‘Of course at the moment, we’ve got a lot of work to make sure that the second doses are into as many of those people over 50 who are at the greatest risk of hospitalisation to try and minimise that.
‘We’re not that far from September, we also have a virus that’s circulating that will cause some mild disease in those who have had two doses and that will actually boost their immunity as well.
‘So we are actually in quite a good place at the moment, we’re not seeing any failure over time, waning of that protection, but it is something to be looked at, but I don’t think we have the evidence to predict dates if boosters are indeed needed.’
Professor Pollard became a Knight Bachelor for services to public health in the Queen’s birthday honours list.
The latest UK figures show that over 41million people have now received their first dose of the vaccine, while nearly 30 million have received their second.
Last week, the government invited all over-25s to book their vaccine appointment.
The government said it would offer vaccinations to all adults by the end of July.
Prime Minister Boris Johnston announced last night that the highly anticipated ‘Freedom Day’ scheduled for June 21 – which would see all remaining restrictions lifted – would be pushed back to July 19.
He cited concerns over the spiraling Indian variant and modelling that showed waiting for more people to receive their vaccine would save thousands of lives.
The most recent daily UK figures show that 7,742 people tested positive for the virus, 1,008 were admitted to hospital and three died.
Some scientists have called on the vaccine rollout to be expanded to children.
Chief medical officer Chris Witty said at the Downing Street press conference yesterday that children could be vaccinated to prevent Covid from further disrupting their education.
The risk of children developing severe symptoms of Covid are ‘much, much lower’ than for adults, so the vaccine would have to be ‘very safe’, he said.
Earlier this month, the Medicines and Healthcare products Regulatory Authority (MHRA) approved the Pfizer vaccine for children in the UK aged 12 to 15.
Professor Pollard told the Today programme that there is ‘a bit more time for evidence gathering there to make the best decisions about whether to vaccinate children’.
‘At the moment, the children themselves are relatively low risk of serious infection and we don’t have all of the evidence in to make decisions about whether there are some groups of children – JCVI will be looking at that in great detail,’ he said.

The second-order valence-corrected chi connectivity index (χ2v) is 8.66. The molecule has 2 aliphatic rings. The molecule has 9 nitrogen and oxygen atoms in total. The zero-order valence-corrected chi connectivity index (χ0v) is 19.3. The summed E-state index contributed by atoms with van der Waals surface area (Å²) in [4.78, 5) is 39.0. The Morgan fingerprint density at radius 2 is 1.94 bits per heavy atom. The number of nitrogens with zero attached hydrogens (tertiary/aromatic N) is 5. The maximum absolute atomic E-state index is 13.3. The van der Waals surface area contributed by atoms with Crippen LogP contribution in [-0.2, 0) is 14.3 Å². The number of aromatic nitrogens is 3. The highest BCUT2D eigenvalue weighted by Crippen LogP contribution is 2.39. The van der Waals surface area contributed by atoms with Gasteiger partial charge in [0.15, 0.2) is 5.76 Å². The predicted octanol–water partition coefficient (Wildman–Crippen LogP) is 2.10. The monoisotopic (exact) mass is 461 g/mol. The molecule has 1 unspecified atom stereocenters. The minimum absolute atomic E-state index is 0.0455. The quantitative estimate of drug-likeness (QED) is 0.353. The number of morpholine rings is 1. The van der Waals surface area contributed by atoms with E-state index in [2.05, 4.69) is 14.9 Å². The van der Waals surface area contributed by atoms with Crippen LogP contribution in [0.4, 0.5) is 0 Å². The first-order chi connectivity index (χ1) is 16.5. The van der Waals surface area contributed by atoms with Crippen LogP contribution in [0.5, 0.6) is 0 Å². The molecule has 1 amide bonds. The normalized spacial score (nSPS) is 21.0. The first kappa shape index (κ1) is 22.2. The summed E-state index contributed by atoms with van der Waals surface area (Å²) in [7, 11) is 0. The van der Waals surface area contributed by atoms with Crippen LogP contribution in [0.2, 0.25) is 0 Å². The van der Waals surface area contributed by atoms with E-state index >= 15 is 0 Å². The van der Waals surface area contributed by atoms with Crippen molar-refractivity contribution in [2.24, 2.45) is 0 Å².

If children are to get the vaccine, the next question is when to give them the jab, professor Pollard said.
‘We really ought to be using those doses, at this moment, for people in low and middle income countries who are at the greatest risk of severe disease,’ he added.
Third dose of Covid vaccine can raise antibody levels by as much 687-fold in organ transplant recipients who had almost no virus-fighting immune cells after two shots, study finds
A third dose of coronavirus vaccines could be more effective for organ transplant recipients than the first two doses, a study has found.
Experts from Johns Hopkins University looked at organ transplant recipients and found that patients who had low antibody levels after the first two doses saw an increase after the third dose.
The biggest increase seen were antibody levels that rose 687-fold.
They also found that one-third of patients who developed negative antibody levels – meaning they did not have any immune-fighting cells – from the first two doses now showed an increase in antibody levels.
Researchers believe that this could mean the third dose is more effective than the previous two for some individuals, though they can not be certain yet.
While the Covid vaccine is deemed to be effective in the general population, not all people are seeing the same results while using it.